Happy fall! Now that fall is officially here, it’s time to start thinking about cooler weather, warm blankets, and fires in the fireplace. The fireplace is often the focal point of a living room or family room, so make it shine with these fireplace decor tips.
There are two surfaces of a fireplace that usually are decorated: the mantel and the hearth.
Let’s start with how to decorate the mantel. There are a few things to keep in mind when decorating a mantel. First, think about adding something tall to counterbalance the height of the fireplace.
For example, in the above picture of our family room, I chose a large wooden clock to balance out the height of the fireplace. The size of the clock makes the fireplace area less bottom-heavy and draws your eye up to the ceiling, not just focusing on the fireplace itself.
Once you have an element that adds height, balance that height with objects on either side of the mantel. The objects on each side should be roughly the same size, which creates the horizontal balance.
This fireplace is a great example of that balance. Suzy from Worthing Court used a gate to add height in the middle of the mantel, then balanced the height with a lantern on one side of the mantel and a vase of branches on the other. Even though the lantern and vase are different, because they are the same height, they give balance to the mantel.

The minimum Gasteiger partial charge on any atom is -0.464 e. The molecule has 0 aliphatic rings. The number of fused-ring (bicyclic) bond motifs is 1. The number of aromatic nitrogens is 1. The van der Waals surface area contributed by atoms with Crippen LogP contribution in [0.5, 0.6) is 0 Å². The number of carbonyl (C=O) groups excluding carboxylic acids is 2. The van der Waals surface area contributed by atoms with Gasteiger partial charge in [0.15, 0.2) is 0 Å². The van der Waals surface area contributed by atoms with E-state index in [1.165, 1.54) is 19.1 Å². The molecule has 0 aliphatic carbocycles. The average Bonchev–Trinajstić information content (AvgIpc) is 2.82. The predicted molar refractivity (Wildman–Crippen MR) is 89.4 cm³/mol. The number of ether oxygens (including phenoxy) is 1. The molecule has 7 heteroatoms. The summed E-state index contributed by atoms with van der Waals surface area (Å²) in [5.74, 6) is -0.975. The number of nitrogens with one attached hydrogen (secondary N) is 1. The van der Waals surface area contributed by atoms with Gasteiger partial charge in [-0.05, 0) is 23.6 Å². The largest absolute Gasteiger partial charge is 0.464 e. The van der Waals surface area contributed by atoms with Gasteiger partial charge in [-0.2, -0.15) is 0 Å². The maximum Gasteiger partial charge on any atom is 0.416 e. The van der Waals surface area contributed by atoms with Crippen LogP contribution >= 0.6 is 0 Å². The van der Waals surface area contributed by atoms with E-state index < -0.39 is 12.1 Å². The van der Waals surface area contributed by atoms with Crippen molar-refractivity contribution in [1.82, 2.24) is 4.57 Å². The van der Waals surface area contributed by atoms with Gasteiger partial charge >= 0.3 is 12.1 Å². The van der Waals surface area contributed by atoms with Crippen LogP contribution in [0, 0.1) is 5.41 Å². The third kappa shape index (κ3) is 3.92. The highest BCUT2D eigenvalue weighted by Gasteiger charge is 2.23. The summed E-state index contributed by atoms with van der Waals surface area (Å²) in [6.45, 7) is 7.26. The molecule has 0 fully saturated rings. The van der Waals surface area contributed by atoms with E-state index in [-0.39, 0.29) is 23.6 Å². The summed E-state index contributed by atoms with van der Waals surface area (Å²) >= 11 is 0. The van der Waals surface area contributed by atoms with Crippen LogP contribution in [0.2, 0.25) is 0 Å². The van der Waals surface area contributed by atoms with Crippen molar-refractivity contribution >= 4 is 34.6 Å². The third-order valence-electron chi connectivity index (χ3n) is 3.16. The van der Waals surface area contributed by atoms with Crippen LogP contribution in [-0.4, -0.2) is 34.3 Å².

One trick that the mantel above incorporates is using triangles in the design. Triangles are pleasing to the eye, and when objects are grouped together in a triangle shape, they look amazing.
See the triangles formed on this mantel from A Cultivated Nest? The different heights of the pumpkins on each side create those triangles, as well as maintain balance between the two sides of the mantel, on either side of the vase.
Work with existing elements to create balance on a mantel. Above, Christy from Our Southern Home had sconces on either side of the mantel, so she could focus on the center of the mantel for her decor. The varying heights of the pumpkins, candlesticks, and baskets create interest and a beautiful vignette.
Now, let’s move down to the hearth.
Having decorative items on the hearth also creates balance, but this time, with the mantel and area above it. By having decor on the wall above the fireplace, on the mantel, and on the hearth, you see the whole fireplace area and not just one part. Your eye travels from one spot to the others, whether from the hearth up, or the wall above the mantel down.
On my hearth, I have galvanized flower buckets on one side and old gears and wheels on the other. The metals go together without being too matchy, and the faux stems add an organic element.
Just make sure that, before you start a fire in the fireplace, you remove any materials from the hearth that could catch fire or get too hot!
You can even decorate the firebox, if you are no longer using the fireplace. Lots of people add candelabra to the firebox, but for something different…
Laura from Duke Manor Farm created a fire screen using wood-slice fabric! Since the fireplace no longer is useable, she built a frame for the opening and covered it in this rustic fabric. How creative is that?
Want to paint your fireplace? Check out this post.
Make your fireplace a focal point in your home. With these tips, you can decorate yours like a pro!